Chancellor George Osborne pulled a bewildering array of Budget Day rabbits from his ever-capacious hat this afternoon. Cash for helicopter ambulance services, holey church roofs, video game developers, the North Sea oil industry, driverless cars - the list of beneficiaries, all no doubt extremely worthy, seemed almost endless. However, where, one wonders, are the people going to come from in future to spend it?
The constriction of the Further Education sector during the past five years of austerity has been spectacular and stands out as one of the hardest hit areas of our national economy. With 22% already shorn from our funding since 2010 and recent announcements of more pain to come from September, we are losing the ability to train the next generation to do the jobs the country needs. Today provided no respite, although there were indications, by way of policies directed at specific regions, of a possible way forward which would not undo the Chancellor's careful calculations.
In London and Greater Manchester, more decisions on allocating skills funding will be taken locally. This is not about being given more money, but about being able to react to local conditions. It's the kind of regional devolution which make sense in a country like ours, which while small, has extremely different needs, region by region and city by city. In Milton Keynes for example, we have a growing need for training in the Health and Social Care sector.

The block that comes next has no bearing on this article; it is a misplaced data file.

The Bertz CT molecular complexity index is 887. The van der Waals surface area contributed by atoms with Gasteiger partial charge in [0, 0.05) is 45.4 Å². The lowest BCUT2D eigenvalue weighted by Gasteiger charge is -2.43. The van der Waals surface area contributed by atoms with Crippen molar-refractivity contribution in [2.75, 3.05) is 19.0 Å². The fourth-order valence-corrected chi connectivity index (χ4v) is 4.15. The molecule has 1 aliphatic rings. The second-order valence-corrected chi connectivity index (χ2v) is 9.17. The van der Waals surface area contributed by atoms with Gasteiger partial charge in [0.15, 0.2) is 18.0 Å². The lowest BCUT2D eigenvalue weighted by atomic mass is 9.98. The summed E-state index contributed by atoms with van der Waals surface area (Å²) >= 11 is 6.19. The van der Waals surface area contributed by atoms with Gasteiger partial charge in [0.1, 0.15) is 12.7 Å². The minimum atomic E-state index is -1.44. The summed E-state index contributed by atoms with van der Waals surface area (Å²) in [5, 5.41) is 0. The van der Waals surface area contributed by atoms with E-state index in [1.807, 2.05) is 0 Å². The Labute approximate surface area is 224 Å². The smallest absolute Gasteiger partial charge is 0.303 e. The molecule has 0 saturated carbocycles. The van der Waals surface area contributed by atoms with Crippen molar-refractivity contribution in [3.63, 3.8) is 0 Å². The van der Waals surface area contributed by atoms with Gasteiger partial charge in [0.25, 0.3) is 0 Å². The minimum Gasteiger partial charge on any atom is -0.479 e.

Apprenticeships are unpopular because they tie individuals to a specific employer, while NVQs give that freedom of movement upon which the sector depends. Essentially people working in care-related professions tend to move around more because their skills are easily transferable. Give us the power to allocate our funds to the most needed training areas and we really could do more for less.
Outside of this one point skills and training, sadly, didn't get a look in during Mr Osborne's hour long peroration, apart from the welcome confirmation of the increase in wages for apprenticeships. This will undoubtedly help encourage young people to take them up, but unfortunately does nothing to entice Small and Medium-sized businesses (SMEs) to pay for them. One of our hardest tasks is to persuade such companies that their significant contribution to apprenticeship costs is worth their while. Larger companies have training budgets, but according to figures from Parliament 99% of all UK businesses are SMEs contributing 49.8% of the UK economy. If they don't pay to train young people, nobody else will.
The Chancellor had a good tale to tell about falling unemployment, falling welfare bills, growth in output and living standards. He talked repeatedly about how the government of which he is a member is "fixing the roof as the sun begins to shine." The problem is, if we're not able to train people to do the job, he may find himself having to fix his own roof.